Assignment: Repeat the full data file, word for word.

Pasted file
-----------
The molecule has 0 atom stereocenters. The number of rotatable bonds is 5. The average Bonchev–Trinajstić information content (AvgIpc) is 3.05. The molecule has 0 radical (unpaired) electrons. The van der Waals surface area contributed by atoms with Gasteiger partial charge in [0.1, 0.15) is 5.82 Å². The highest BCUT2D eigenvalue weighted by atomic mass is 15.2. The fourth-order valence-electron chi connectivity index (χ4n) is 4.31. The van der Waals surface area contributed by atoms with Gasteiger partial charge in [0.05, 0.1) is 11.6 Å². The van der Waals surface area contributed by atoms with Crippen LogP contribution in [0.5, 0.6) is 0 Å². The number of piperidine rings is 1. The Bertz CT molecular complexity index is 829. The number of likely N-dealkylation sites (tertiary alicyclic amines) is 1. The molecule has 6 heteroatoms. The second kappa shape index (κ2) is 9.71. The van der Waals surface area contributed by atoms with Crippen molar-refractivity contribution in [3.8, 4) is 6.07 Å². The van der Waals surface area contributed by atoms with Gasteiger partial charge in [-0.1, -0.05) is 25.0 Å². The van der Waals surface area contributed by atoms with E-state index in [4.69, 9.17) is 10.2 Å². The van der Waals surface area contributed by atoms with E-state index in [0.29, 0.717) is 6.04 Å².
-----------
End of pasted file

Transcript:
The molecule has 0 atom stereocenters. The number of rotatable bonds is 5. The average Bonchev–Trinajstić information content (AvgIpc) is 3.05. The molecule has 0 radical (unpaired) electrons. The van der Waals surface area contributed by atoms with Gasteiger partial charge in [0.1, 0.15) is 5.82 Å². The highest BCUT2D eigenvalue weighted by atomic mass is 15.2. The fourth-order valence-electron chi connectivity index (χ4n) is 4.31. The van der Waals surface area contributed by atoms with Gasteiger partial charge in [0.05, 0.1) is 11.6 Å². The van der Waals surface area contributed by atoms with Crippen LogP contribution in [0.5, 0.6) is 0 Å². The number of piperidine rings is 1. The Bertz CT molecular complexity index is 829. The number of likely N-dealkylation sites (tertiary alicyclic amines) is 1. The molecule has 6 heteroatoms. The second kappa shape index (κ2) is 9.71. The van der Waals surface area contributed by atoms with Crippen molar-refractivity contribution in [3.8, 4) is 6.07 Å². The van der Waals surface area contributed by atoms with Gasteiger partial charge in [-0.1, -0.05) is 25.0 Å². The van der Waals surface area contributed by atoms with E-state index in [4.69, 9.17) is 10.2 Å². The van der Waals surface area contributed by atoms with E-state index in [0.29, 0.717) is 6.04 Å².